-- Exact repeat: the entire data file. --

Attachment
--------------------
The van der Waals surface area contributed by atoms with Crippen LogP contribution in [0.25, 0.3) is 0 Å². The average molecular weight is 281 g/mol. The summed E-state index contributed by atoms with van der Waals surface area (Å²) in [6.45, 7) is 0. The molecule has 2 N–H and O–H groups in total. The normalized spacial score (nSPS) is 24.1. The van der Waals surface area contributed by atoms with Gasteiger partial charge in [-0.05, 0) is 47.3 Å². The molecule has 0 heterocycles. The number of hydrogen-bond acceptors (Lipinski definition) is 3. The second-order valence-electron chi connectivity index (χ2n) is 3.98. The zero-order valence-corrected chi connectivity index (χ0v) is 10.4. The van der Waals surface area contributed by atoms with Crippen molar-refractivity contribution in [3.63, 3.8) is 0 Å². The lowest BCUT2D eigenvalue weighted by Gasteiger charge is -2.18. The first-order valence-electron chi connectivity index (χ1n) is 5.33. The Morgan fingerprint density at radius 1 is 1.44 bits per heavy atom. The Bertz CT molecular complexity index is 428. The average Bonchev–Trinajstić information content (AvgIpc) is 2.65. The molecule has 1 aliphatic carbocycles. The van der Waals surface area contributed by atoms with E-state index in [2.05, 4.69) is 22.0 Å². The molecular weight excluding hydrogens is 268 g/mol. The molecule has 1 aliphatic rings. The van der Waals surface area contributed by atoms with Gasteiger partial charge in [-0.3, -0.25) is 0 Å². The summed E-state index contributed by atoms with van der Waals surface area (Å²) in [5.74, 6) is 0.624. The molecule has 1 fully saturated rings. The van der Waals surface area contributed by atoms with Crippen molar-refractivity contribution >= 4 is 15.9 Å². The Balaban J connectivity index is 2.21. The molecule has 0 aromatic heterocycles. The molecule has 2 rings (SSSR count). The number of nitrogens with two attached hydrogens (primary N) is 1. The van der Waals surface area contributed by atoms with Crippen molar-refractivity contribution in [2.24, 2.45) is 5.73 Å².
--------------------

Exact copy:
The van der Waals surface area contributed by atoms with Crippen LogP contribution in [0.25, 0.3) is 0 Å². The average molecular weight is 281 g/mol. The summed E-state index contributed by atoms with van der Waals surface area (Å²) in [6.45, 7) is 0. The molecule has 2 N–H and O–H groups in total. The normalized spacial score (nSPS) is 24.1. The van der Waals surface area contributed by atoms with Gasteiger partial charge in [-0.05, 0) is 47.3 Å². The molecule has 0 heterocycles. The number of hydrogen-bond acceptors (Lipinski definition) is 3. The second-order valence-electron chi connectivity index (χ2n) is 3.98. The zero-order valence-corrected chi connectivity index (χ0v) is 10.4. The van der Waals surface area contributed by atoms with Crippen molar-refractivity contribution in [3.63, 3.8) is 0 Å². The lowest BCUT2D eigenvalue weighted by Gasteiger charge is -2.18. The first-order valence-electron chi connectivity index (χ1n) is 5.33. The Morgan fingerprint density at radius 1 is 1.44 bits per heavy atom. The Bertz CT molecular complexity index is 428. The average Bonchev–Trinajstić information content (AvgIpc) is 2.65. The molecule has 1 aliphatic carbocycles. The van der Waals surface area contributed by atoms with E-state index in [2.05, 4.69) is 22.0 Å². The molecular weight excluding hydrogens is 268 g/mol. The molecule has 1 aliphatic rings. The van der Waals surface area contributed by atoms with Gasteiger partial charge in [-0.3, -0.25) is 0 Å². The summed E-state index contributed by atoms with van der Waals surface area (Å²) in [5.74, 6) is 0.624. The molecule has 1 fully saturated rings. The van der Waals surface area contributed by atoms with Crippen molar-refractivity contribution >= 4 is 15.9 Å². The Balaban J connectivity index is 2.21. The molecule has 0 aromatic heterocycles. The molecule has 2 rings (SSSR count). The number of nitrogens with two attached hydrogens (primary N) is 1. The van der Waals surface area contributed by atoms with Crippen molar-refractivity contribution in [2.24, 2.45) is 5.73 Å².